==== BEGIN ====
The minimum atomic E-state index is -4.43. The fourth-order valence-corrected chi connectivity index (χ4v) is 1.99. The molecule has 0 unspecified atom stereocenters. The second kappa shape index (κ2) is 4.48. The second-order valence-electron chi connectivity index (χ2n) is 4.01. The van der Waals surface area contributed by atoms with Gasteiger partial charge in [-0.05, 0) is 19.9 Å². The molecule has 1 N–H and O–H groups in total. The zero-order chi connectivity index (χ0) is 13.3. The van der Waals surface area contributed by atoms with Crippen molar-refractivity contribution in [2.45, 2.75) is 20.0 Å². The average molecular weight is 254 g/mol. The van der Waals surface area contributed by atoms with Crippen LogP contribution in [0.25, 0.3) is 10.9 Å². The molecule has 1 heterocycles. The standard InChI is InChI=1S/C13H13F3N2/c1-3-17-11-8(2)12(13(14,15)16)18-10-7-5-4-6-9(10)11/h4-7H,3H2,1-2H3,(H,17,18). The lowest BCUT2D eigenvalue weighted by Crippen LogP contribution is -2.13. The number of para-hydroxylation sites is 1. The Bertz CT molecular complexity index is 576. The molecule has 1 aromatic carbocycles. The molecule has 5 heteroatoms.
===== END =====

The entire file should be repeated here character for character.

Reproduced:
The minimum atomic E-state index is -4.43. The fourth-order valence-corrected chi connectivity index (χ4v) is 1.99. The molecule has 0 unspecified atom stereocenters. The second kappa shape index (κ2) is 4.48. The second-order valence-electron chi connectivity index (χ2n) is 4.01. The van der Waals surface area contributed by atoms with Gasteiger partial charge in [-0.05, 0) is 19.9 Å². The molecule has 1 N–H and O–H groups in total. The zero-order chi connectivity index (χ0) is 13.3. The van der Waals surface area contributed by atoms with Crippen molar-refractivity contribution in [2.45, 2.75) is 20.0 Å². The average molecular weight is 254 g/mol. The van der Waals surface area contributed by atoms with Crippen LogP contribution in [0.25, 0.3) is 10.9 Å². The molecule has 1 heterocycles. The standard InChI is InChI=1S/C13H13F3N2/c1-3-17-11-8(2)12(13(14,15)16)18-10-7-5-4-6-9(10)11/h4-7H,3H2,1-2H3,(H,17,18). The lowest BCUT2D eigenvalue weighted by Crippen LogP contribution is -2.13. The number of para-hydroxylation sites is 1. The Bertz CT molecular complexity index is 576. The molecule has 1 aromatic carbocycles. The molecule has 5 heteroatoms.